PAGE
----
Though you could generalise and say everything Mercury produces sounds basically the same, the art is in the detail. Tweaking settings can certainly reward you with rather unique results, albeit all in the general “washy texture ambience” genre. So while Mercury doesn’t exactly offer all things to all men, there’s something very valuable about having a focused tool that does one job extremely well. How many times have we all spent trolling through hundreds of patches searching for that elusive pad-swell patch when something like Mercury could present a selection of familiar and inspiring sounds quickly?
Even though Mercury has a unique resonating metallic, non-twelve-tone type sound, everything I made during testing eventually ended up sounding very dark and similar. While this may suit your project needs, I think it’s more likely you’ll find Mercury invaluable when layering with other libraries. You could take the obvious route and overlay with the likes of BT Phobos or even the original eDNA Earth, but I have been experimenting with ordinarily plain libraries like Kontakt’s Factory banks and finding low-quality samples can be expanded and usually sound fantastic when combined. Mercury brings life to your older sample libraries, making it value for money double-edge sword.
Also, if you felt Solar’s lack of modulators is somehow restrictive, I found this easily overcome by using external modulators such as Bitwig Studio’s awesome instrument modulators. So while Solar’s functionality is fine, being able to automate all of Solar’s ordinarily unmoving core functions further lifts the synth’s capabilities to a whole new level, more than making up for the lack of macro controls.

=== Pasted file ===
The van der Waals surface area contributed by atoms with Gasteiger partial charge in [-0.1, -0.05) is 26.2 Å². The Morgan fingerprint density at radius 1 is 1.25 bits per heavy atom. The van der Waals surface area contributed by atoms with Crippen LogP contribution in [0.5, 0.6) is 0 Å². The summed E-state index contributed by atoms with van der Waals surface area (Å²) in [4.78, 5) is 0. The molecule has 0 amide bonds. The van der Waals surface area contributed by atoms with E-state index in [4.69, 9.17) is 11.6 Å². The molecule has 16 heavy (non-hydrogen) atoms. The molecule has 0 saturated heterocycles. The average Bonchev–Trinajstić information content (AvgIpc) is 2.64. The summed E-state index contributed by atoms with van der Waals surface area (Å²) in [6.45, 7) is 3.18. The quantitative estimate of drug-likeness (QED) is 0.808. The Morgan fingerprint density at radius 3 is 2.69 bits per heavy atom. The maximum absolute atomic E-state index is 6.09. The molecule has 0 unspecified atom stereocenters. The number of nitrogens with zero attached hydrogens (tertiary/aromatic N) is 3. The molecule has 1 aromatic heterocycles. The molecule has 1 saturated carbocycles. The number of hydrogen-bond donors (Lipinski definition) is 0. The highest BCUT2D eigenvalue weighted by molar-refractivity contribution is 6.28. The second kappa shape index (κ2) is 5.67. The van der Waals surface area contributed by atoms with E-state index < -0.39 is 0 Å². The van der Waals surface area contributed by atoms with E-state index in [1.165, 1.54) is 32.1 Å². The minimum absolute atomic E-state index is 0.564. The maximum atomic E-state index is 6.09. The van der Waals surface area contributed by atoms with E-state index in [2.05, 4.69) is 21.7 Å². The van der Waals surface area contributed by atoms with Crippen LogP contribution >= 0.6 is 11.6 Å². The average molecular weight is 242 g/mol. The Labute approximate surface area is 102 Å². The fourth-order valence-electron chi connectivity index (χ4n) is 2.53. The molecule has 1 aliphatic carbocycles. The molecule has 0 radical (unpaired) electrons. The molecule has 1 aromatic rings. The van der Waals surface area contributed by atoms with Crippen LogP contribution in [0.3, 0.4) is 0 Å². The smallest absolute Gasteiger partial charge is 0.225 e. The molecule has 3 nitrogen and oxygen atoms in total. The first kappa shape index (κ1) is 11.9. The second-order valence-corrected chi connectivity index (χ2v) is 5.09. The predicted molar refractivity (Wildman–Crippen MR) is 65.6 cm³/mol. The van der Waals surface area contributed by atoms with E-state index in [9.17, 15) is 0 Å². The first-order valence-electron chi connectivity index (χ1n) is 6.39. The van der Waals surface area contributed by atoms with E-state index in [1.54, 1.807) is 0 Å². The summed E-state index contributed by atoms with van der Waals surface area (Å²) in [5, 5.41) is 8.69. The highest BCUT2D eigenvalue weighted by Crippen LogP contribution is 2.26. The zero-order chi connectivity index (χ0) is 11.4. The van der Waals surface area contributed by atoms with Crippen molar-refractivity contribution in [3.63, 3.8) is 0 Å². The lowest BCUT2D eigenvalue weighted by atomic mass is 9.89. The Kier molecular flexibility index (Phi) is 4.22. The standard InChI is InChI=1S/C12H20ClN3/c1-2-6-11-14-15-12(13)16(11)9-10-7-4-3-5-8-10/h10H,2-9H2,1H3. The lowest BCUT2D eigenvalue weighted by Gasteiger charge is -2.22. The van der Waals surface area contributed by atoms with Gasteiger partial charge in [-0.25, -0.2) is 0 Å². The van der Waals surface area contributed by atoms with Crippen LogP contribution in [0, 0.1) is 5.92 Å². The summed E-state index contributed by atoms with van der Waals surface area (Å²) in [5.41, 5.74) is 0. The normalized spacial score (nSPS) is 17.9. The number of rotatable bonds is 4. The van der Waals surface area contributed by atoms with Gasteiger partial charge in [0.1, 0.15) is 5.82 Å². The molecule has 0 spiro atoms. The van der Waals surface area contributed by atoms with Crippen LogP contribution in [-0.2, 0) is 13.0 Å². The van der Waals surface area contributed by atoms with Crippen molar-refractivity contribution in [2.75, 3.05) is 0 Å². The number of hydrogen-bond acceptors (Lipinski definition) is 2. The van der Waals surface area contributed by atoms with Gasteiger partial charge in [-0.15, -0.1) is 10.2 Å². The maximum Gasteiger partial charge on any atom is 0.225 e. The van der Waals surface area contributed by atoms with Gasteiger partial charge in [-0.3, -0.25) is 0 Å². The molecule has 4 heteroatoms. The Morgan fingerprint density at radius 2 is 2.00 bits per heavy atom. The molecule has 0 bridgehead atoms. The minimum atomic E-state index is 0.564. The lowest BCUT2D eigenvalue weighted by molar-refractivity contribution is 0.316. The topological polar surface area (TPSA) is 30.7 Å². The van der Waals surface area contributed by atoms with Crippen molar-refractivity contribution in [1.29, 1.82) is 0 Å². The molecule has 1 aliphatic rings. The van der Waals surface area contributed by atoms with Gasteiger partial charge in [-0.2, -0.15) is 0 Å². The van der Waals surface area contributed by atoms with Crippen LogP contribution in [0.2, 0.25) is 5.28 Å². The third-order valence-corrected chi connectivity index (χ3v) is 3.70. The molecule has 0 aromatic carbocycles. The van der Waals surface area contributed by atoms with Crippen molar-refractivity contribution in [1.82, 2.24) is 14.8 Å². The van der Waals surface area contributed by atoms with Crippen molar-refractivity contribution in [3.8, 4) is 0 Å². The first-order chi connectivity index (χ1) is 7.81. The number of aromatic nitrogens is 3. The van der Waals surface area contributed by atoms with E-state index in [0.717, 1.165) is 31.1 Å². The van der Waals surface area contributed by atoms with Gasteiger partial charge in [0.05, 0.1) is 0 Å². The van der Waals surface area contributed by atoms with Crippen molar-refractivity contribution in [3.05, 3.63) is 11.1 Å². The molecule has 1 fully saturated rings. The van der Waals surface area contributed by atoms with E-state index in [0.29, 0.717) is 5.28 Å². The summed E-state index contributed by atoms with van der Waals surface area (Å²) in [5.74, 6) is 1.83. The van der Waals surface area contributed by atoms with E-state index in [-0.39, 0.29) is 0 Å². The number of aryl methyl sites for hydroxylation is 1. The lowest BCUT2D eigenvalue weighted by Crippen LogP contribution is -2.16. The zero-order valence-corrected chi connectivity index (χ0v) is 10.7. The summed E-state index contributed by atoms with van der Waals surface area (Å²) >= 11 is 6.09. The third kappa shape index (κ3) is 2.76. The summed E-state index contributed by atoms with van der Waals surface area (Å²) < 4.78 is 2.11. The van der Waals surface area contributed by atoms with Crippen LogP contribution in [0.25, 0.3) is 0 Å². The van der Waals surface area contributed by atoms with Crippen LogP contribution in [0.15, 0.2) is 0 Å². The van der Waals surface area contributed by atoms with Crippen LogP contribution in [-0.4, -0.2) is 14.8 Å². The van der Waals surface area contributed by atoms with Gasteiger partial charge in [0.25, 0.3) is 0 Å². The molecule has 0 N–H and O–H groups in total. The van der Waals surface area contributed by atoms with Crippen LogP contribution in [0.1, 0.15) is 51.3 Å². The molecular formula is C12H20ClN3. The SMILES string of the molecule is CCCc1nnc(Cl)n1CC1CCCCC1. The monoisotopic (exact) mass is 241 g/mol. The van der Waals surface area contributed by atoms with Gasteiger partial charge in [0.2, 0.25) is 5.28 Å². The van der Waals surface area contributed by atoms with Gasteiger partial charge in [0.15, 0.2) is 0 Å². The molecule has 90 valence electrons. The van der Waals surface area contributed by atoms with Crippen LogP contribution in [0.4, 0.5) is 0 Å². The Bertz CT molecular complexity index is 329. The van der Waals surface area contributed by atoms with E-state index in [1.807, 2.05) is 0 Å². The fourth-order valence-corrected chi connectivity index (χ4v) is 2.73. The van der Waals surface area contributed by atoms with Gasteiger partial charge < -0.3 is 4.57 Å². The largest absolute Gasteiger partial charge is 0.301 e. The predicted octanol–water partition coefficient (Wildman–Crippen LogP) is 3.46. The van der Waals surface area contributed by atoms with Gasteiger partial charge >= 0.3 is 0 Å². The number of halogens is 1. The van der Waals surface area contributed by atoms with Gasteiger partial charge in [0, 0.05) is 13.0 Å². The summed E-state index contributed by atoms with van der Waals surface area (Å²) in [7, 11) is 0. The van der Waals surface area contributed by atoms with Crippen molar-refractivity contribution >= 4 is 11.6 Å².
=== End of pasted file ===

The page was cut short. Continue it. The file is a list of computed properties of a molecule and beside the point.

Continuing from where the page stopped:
The sampled instruments provided all sound great with a distinct metallic, off-worldly tone. It’s a shame Spitfire doesn’t provide more photos and information on how the original instruments, if not only for educational purposes, but to obtain a better understanding of the intended application and how it should be played. Mostly you are just fishing around blindly for samples that sound interesting, then meshing with another sample that sounds interesting.
Though Spitfire Audio’s Mercury is a hauntingly beautiful collection of source samples with a clever yet simple synth platform, this nevertheless will require some serious hours dedicated to experimentation and tweaking to fully appreciate. Even though it’s surely only a taste of the original instrument’s capabilities, the extensive processing and FX appear to make up for any limitations of sampling technologies used.
I don’t believe Mercury is intended purely as a solo, stand-alone instrument, but rather an expansion to, or partner of other core orchestral libraries. Mercury meshes in perfectly with any of the big boy titles like BBC Symphony, Symphonic Strings and Hans Zimmer Strings libraries, and happily even works quite well with lesser titles, bringing a glossy polish to even basic vanilla libraries like Kontakt’s lowly factory orchestral collection.
Compared to other titles like eDNA Earth and the rather brutish BT Phobos, Solar is a relatively simple and intuitive synth in use. Though on paper it doesn’t have the functionality of other similar titles in the Spitfire catalogue, it delivers more than enough control within the scope of the instrument, especially when paired with external modulation from such DAWs as Bitwig Studio.
Spitfire Audio eDNA sysnths are missing a huge opportunity by not sharing sample pools between products. Mercury is a very focused sound genre that would hugely benefit from injecting other more orchestral or digital sounds into the mix.
Spitfire Audio’s Mercury is a definite success in that it fills a gap in the ever-saturated market of contemporary epic orchestral libraries. Whether you can utilise the samples set to their maximum will come largely come down to how you write and compose music, but I am confident any arrangement from the most simplistic to the complex will be elevated by Mercury, which at this bargain price point certainly puts it near the top of your must-have list for 2022.
Like the review? Shout us a cup of coffee!